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Brandt: Te’o’s draft stock could plummet further
Here’s the real story: Manti Te’o’s stock in the NFL draft already was sinking.
Blame his performance in the BCS title game, not any hoax or conspiracy, for that.
Still, the uncertainty surrounding Notre Dame’s All-American linebacker could further hurt his draft stock, NFL draft consultant Gil Brandt said.
Brandt called the story “something I have never witnessed” in his half-century in pro football.
“I think some teams will say it isn’t worth the problem” to draft Te’o, said Brandt, who has the linebacker rated 19th overall in the first round.
The former Dallas Cowboys general manager added Thursday that Te’o’s stock had plummeted after a poor performance in the BCS championship game.
“I don’t think anybody considered him to be a top-five pick before all this happened,” Brandt said. “In that game against Alabama, this was like a guy who was the best shooter in the world in basketball and here comes a game and he can’t even hit the backboard. His play in that game was absolutely horrible. He missed on run blitzes; guys ran over him …”
Te’o would hardly be the first player to see his draft stock sink because of off-field issues. Last year, North Alabama cornerback Janoris Jenkins fell to the second round after multiple run-ins with the law related to marijuana got him dismissed from Florida.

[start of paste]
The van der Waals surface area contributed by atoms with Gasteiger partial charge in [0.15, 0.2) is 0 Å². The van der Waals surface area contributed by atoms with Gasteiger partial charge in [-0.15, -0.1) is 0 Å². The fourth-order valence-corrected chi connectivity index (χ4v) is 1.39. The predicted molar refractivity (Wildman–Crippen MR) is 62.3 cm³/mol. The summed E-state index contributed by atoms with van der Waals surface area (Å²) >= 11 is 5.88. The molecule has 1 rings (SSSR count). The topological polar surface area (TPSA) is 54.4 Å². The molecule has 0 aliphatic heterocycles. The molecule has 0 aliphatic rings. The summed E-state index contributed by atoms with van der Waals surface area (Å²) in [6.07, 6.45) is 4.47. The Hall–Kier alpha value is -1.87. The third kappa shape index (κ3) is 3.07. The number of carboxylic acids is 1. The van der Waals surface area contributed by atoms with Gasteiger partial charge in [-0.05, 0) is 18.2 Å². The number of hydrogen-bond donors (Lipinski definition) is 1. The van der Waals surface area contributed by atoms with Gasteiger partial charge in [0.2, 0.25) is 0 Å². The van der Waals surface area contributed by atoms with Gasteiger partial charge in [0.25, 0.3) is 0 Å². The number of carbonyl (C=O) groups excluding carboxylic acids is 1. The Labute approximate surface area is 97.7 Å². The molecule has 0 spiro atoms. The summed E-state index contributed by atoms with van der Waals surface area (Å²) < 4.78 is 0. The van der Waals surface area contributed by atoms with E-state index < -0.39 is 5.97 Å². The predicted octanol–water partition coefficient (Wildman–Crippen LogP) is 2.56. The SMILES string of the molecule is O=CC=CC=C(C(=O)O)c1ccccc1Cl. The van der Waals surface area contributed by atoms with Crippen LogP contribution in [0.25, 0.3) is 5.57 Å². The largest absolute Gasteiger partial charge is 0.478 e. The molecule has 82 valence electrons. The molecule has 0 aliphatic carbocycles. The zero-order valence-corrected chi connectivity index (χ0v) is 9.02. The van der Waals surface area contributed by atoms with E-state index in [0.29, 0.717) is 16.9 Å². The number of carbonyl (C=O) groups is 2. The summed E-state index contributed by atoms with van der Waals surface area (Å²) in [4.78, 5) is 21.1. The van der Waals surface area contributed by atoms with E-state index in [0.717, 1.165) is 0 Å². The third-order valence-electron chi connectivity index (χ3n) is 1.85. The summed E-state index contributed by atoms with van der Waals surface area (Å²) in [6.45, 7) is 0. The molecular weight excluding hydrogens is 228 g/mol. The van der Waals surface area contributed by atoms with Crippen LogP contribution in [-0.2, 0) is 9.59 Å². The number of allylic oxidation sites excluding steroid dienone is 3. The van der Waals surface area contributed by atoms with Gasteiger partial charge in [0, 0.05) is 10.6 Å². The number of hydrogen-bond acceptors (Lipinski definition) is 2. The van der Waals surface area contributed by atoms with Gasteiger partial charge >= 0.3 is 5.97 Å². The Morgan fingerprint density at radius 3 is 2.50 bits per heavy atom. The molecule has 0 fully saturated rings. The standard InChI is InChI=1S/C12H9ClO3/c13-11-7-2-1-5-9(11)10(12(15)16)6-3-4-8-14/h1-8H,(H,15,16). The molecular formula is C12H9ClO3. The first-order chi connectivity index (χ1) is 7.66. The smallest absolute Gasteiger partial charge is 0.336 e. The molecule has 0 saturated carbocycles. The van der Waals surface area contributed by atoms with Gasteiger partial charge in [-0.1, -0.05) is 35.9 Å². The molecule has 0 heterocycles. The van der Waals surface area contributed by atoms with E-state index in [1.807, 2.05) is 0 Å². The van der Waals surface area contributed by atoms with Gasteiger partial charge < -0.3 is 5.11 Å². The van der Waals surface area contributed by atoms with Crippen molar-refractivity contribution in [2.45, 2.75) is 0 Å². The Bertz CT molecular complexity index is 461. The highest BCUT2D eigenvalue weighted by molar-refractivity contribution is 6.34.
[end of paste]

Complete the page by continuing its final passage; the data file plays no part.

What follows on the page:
Warren Sapp in 1995 and Randy Moss in 1998 slid because of character concerns; both are now considered potential Hall of Famers.
Chicago Bears general manager Phil Emery said “it’s no different what the red flags are.”
“You’ve got to identify them,” he said. “You’ve got to research it and then you decide what impact that has on the total person in terms of his ability to play football and to manage his life.”
Oakland Raiders GM Reggie McKenzie agreed.
“It makes you go and get all the answers, cross your Ts and dot your Is and make sure,” he said. “With any player, you have to make sure what you’re getting from a character standpoint other than his ability, his talents. Try to get to know the guy. So, yes, it will weigh in heavily.”
David Schwab, a senior executive at sports management firm Octagon, considered Te’o perhaps the most marketable player coming into this year’s draft. As the face of a Notre Dame team that returned to national relevance, the Heisman Trophy runner-up had the name recognition of few college stars.
“Compassionate” and “heartwarming” were some of the adjectives Schwab would have used to describe his image.
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